“I’m not an angry person, which you can probably hear from just me talking to you,” Jim Starlin tells me over the phone. Then he sighs. “But Marvel tends to bring out the worst in me, at times.”

That’s a bitterly ironic statement, given what the multi-billion-dollar Marvel brand owes to Starlin. The 70-year-old writer-artist is a giant in the comic-book industry, with hundreds upon hundreds of credits to his name. He’s primarily known as the leading light of so-called “Marvel Cosmic,” the general term applied to the company’s printed tales of trippy adventuring through the far reaches of time and space. Most important, he’s the guy without whom this month’s Marvel mega-blockbuster movie Avengers: Infinity War couldn’t have happened — in the pages of his comics, he created its supervillain, the intergalactic killer Thanos, as well as its magical MacGuffin, the Infinity Gauntlet.

And he swears he’ll never make another comic for Marvel again.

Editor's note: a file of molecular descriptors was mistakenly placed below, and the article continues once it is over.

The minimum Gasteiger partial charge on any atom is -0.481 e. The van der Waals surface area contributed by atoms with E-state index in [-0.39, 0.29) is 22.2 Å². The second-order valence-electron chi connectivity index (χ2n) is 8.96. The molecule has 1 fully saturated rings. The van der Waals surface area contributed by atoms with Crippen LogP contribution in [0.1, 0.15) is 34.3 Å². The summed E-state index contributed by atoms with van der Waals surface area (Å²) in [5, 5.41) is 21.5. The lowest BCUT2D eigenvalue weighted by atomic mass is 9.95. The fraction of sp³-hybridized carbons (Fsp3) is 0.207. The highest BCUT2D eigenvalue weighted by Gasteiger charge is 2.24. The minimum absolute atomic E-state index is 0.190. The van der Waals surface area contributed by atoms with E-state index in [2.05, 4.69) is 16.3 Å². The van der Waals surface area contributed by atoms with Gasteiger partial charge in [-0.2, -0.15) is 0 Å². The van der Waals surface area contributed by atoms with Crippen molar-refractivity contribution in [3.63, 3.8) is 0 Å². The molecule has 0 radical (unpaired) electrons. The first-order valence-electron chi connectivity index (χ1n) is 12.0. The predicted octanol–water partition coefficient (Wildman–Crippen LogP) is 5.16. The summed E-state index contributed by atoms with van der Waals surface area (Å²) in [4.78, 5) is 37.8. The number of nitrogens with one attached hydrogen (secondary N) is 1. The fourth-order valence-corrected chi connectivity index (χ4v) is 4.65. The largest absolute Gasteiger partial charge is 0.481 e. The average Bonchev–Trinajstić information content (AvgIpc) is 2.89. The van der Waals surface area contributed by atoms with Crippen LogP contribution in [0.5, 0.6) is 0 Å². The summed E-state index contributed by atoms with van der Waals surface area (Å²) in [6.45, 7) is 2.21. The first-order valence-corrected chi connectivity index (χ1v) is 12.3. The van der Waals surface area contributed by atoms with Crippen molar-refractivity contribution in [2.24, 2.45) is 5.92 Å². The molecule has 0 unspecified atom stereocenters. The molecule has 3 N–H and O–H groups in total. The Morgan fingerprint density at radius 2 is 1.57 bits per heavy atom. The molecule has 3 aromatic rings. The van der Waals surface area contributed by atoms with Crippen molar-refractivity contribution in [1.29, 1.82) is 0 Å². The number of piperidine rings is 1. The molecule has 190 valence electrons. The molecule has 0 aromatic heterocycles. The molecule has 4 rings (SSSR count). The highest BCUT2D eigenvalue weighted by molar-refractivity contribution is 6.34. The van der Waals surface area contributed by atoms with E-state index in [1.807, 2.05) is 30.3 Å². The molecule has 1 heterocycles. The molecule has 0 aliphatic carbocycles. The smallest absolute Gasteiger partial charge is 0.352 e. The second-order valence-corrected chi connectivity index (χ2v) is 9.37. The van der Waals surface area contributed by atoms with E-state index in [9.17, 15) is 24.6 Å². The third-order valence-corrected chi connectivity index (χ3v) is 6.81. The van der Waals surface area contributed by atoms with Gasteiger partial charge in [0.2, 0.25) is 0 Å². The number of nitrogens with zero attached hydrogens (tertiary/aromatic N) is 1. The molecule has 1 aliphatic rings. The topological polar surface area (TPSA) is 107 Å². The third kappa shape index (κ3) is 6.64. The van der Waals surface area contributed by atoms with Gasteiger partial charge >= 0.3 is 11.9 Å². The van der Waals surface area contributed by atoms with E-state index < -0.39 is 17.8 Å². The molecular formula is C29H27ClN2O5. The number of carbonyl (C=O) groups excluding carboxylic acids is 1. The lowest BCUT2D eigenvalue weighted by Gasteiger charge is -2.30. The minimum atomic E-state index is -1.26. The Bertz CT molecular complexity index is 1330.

To be clear, his main grudge is with Marvel Comics, Marvel’s publishing arm, not the filmmakers at Marvel Studios. But even that is a recent development — just a few years ago, he threw shade at Marvel Studios for paying him an unsatisfying amount after using his characters in the Marvel Cinematic Universe. He reached a financial détente with them, but his feud with the comics folks has only grown. In December, he announced on Facebook that a recent editorial dispute has led him to decide he’s “moving on” from the publisher.

It’s a situation that’s awkward but far from unprecedented. Starlin has a relationship with Marvel Comics that stretches out over four and a half decades, and it’s long been a turbulent one. He’s acrimoniously quit working for the publisher no fewer than six times, periodically coming back largely because of his love for creating Thanos stories. Now, on the eve of Infinity War — what should have been the apotheosis of his time with Marvel — he thinks relations are worse than they’ve ever been. “I’m not working for them anymore and this time, I think that it’s for good,” he says. “Because this last [dispute] was exceedingly bad.”

On its surface, the present disagreement may seem like a tempest in a proverbial teapot. Indeed, to a layperson, it might be hard to even understand what’s going on. There have been, confusingly enough, two un

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